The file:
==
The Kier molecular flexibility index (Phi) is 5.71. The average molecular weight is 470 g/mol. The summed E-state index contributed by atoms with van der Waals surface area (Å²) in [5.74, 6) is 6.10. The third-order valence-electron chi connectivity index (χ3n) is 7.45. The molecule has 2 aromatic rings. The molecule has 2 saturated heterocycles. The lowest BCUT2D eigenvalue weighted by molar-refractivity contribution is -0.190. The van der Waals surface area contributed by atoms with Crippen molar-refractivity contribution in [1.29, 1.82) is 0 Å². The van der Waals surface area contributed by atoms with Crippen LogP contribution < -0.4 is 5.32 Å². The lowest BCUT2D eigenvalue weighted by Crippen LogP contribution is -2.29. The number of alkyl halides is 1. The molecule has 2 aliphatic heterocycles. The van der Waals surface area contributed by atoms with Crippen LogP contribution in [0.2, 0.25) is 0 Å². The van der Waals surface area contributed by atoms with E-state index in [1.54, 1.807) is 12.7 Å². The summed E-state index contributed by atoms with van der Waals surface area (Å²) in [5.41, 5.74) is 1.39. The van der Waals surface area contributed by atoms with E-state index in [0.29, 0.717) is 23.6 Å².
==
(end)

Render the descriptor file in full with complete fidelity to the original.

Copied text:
The Kier molecular flexibility index (Phi) is 5.71. The average molecular weight is 470 g/mol. The summed E-state index contributed by atoms with van der Waals surface area (Å²) in [5.74, 6) is 6.10. The third-order valence-electron chi connectivity index (χ3n) is 7.45. The molecule has 2 aromatic rings. The molecule has 2 saturated heterocycles. The lowest BCUT2D eigenvalue weighted by molar-refractivity contribution is -0.190. The van der Waals surface area contributed by atoms with Crippen molar-refractivity contribution in [1.29, 1.82) is 0 Å². The van der Waals surface area contributed by atoms with Crippen LogP contribution < -0.4 is 5.32 Å². The lowest BCUT2D eigenvalue weighted by Crippen LogP contribution is -2.29. The number of alkyl halides is 1. The molecule has 2 aliphatic heterocycles. The van der Waals surface area contributed by atoms with Crippen LogP contribution in [0.2, 0.25) is 0 Å². The van der Waals surface area contributed by atoms with E-state index in [1.54, 1.807) is 12.7 Å². The summed E-state index contributed by atoms with van der Waals surface area (Å²) in [5.41, 5.74) is 1.39. The van der Waals surface area contributed by atoms with E-state index in [0.29, 0.717) is 23.6 Å².